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13 – HSC CM1: Equality, Diversity and Rights in Health and Social Care

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1.1.     Define the terms:


The act of treating people fairly and placing value on such people or individuals is what is meant by equality. Supporting the rights of individuals and ensuring that everyone has equal access to opportunities to develop or improve their standard of living are both possible interpretations of this term.

To put it another way, equality refers to the act of treating people in the same manner, regardless of factors such as their age, colour, or gender. Additionally, it refers to the condition of being on an equal footing with others, particularly in terms of position, rights, or opportunities.


Diversity can be broadly understood to refer to the range of differences between people in terms of age, gender, ethnicity, culture, religion, disability, sexual orientation, and socioeconomic status. Diversity is often used to describe the composition of a population, but it can also refer to the range of experiences and perspectives within a population.

In health and social care, diversity is often used to describe the need to provide services that are responsive to the needs of a wide range of individuals and communities. This includes ensuring that services are accessible to all and that they take into account the differing needs of different groups. It also involves promoting equality and tackling discrimination.


Inclusion is more than the act including or involving people from a range of diverse social and cultural backgrounds, as well as of different genders, sexual orientations, etc. Aspects of inclusion that are not typically linked with the phrase include the ability to make a meaningful contribution to society, being encouraged to feel valued, and having an effect on one’s sense of well-being.

It is the practice or position of incorporating those who would otherwise be excluded, such as persons from underrepresented groups or people with physical or mental impairments. Examples of people who fall under this category are disabled people and people from underrepresented groups.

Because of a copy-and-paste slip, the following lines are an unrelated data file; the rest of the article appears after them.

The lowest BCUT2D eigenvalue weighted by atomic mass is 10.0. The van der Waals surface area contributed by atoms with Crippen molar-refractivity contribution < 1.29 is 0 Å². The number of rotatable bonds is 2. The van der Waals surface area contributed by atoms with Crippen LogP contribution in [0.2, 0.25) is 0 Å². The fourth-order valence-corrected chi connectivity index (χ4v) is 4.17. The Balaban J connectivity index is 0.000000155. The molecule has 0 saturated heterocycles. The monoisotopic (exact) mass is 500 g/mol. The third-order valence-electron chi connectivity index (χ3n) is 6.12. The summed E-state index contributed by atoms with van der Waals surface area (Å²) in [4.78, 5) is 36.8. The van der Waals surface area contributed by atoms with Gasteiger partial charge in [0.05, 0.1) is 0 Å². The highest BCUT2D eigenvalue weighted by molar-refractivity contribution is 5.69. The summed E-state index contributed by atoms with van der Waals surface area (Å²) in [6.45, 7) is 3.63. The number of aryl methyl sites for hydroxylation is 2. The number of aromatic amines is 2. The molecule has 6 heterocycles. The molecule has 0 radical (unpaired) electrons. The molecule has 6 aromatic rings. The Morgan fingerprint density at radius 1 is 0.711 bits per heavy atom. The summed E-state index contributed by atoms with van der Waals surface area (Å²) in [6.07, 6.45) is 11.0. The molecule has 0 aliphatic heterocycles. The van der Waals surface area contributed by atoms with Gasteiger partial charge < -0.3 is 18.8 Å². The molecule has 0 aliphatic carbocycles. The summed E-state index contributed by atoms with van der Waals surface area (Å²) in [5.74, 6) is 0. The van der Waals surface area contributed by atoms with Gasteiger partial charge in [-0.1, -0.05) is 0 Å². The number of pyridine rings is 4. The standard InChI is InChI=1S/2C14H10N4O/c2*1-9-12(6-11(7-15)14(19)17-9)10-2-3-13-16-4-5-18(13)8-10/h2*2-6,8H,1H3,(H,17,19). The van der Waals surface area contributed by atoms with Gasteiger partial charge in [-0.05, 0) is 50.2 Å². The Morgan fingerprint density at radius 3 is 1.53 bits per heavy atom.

Discrimination is the practise of treating members of different groups of people in an unequal manner. To put it another way, it is the practise of treating individual people or groups of people in an unfair, unjust, or unequal manner. It is also the process of distinguishing individuals from one another on the basis of the groups, classes, or other categories to which they belong or are thought to belong.

People might be unfairly treated for a multitude of factors, including their sex, gender, religion, or even the colour of their skin. It is one of the factors that contributes to the continued existence of the many types of discrimination that are outlined in the Equality Act of 2010.

Other answers in the full document:

  • 1.2. Explain how rights are promoted in health and social care services.
  • 1.3. Discuss ethical dilemmas that may arise when balancing individual rights and duty of care
  • 2.1. Explain how to promote equality and support diversity.
  • 2.2. Describe how to challenge those not working inclusively in a way that promotes change
  • 2.3. Explain how to support others in promoting equality and rights
  • 3.1. Summarise legislation and codes of practice relating to equality, diversity, inclusion and discrimination.
  • 4.1. Evaluate the role of the health and social care practitioner in meeting individuals’ needs through inclusive practice

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